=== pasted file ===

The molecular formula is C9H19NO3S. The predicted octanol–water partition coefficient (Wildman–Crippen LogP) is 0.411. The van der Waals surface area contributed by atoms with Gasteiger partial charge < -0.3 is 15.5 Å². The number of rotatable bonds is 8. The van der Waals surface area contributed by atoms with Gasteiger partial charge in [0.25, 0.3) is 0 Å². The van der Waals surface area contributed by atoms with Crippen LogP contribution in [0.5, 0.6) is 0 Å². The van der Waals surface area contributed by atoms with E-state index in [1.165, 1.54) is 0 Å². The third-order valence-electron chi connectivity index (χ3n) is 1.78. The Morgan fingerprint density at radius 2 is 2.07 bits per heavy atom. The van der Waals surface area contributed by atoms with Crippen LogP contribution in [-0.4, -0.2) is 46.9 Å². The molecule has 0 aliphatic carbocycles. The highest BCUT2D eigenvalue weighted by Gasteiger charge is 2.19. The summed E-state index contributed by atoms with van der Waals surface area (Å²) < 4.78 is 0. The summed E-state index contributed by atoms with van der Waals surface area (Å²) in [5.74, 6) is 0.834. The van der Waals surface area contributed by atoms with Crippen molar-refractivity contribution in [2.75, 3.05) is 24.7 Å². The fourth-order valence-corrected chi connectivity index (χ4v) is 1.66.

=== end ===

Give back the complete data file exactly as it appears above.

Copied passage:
The molecular formula is C9H19NO3S. The predicted octanol–water partition coefficient (Wildman–Crippen LogP) is 0.411. The van der Waals surface area contributed by atoms with Gasteiger partial charge < -0.3 is 15.5 Å². The number of rotatable bonds is 8. The van der Waals surface area contributed by atoms with Gasteiger partial charge in [0.25, 0.3) is 0 Å². The van der Waals surface area contributed by atoms with Crippen LogP contribution in [0.5, 0.6) is 0 Å². The van der Waals surface area contributed by atoms with E-state index in [1.165, 1.54) is 0 Å². The third-order valence-electron chi connectivity index (χ3n) is 1.78. The Morgan fingerprint density at radius 2 is 2.07 bits per heavy atom. The van der Waals surface area contributed by atoms with Crippen LogP contribution in [-0.4, -0.2) is 46.9 Å². The molecule has 0 aliphatic carbocycles. The highest BCUT2D eigenvalue weighted by Gasteiger charge is 2.19. The summed E-state index contributed by atoms with van der Waals surface area (Å²) < 4.78 is 0. The summed E-state index contributed by atoms with van der Waals surface area (Å²) in [5.74, 6) is 0.834. The van der Waals surface area contributed by atoms with Crippen molar-refractivity contribution in [2.75, 3.05) is 24.7 Å². The fourth-order valence-corrected chi connectivity index (χ4v) is 1.66.